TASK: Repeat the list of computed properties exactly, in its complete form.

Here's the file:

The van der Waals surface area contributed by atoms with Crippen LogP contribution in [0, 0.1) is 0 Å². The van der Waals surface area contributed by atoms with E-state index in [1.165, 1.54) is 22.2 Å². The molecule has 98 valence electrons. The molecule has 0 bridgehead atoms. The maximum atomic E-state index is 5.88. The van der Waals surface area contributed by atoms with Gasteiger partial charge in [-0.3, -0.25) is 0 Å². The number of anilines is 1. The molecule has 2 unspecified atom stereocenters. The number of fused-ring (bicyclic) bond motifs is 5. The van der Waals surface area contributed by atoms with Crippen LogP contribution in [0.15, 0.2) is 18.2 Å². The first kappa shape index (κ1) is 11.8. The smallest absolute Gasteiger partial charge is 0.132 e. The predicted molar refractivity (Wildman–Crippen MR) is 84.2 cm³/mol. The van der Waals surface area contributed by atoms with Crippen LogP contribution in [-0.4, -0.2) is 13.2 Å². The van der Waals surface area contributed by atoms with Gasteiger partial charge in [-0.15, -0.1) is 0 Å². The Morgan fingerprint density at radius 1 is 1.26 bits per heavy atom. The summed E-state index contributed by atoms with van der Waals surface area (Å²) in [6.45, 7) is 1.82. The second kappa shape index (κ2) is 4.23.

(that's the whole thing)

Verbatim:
The van der Waals surface area contributed by atoms with Crippen LogP contribution in [0, 0.1) is 0 Å². The van der Waals surface area contributed by atoms with E-state index in [1.165, 1.54) is 22.2 Å². The molecule has 98 valence electrons. The molecule has 0 bridgehead atoms. The maximum atomic E-state index is 5.88. The van der Waals surface area contributed by atoms with Gasteiger partial charge in [-0.3, -0.25) is 0 Å². The number of anilines is 1. The molecule has 2 unspecified atom stereocenters. The number of fused-ring (bicyclic) bond motifs is 5. The van der Waals surface area contributed by atoms with Crippen LogP contribution in [0.15, 0.2) is 18.2 Å². The first kappa shape index (κ1) is 11.8. The smallest absolute Gasteiger partial charge is 0.132 e. The predicted molar refractivity (Wildman–Crippen MR) is 84.2 cm³/mol. The van der Waals surface area contributed by atoms with Crippen LogP contribution in [-0.4, -0.2) is 13.2 Å². The van der Waals surface area contributed by atoms with Gasteiger partial charge in [-0.15, -0.1) is 0 Å². The Morgan fingerprint density at radius 1 is 1.26 bits per heavy atom. The summed E-state index contributed by atoms with van der Waals surface area (Å²) in [6.45, 7) is 1.82. The second kappa shape index (κ2) is 4.23.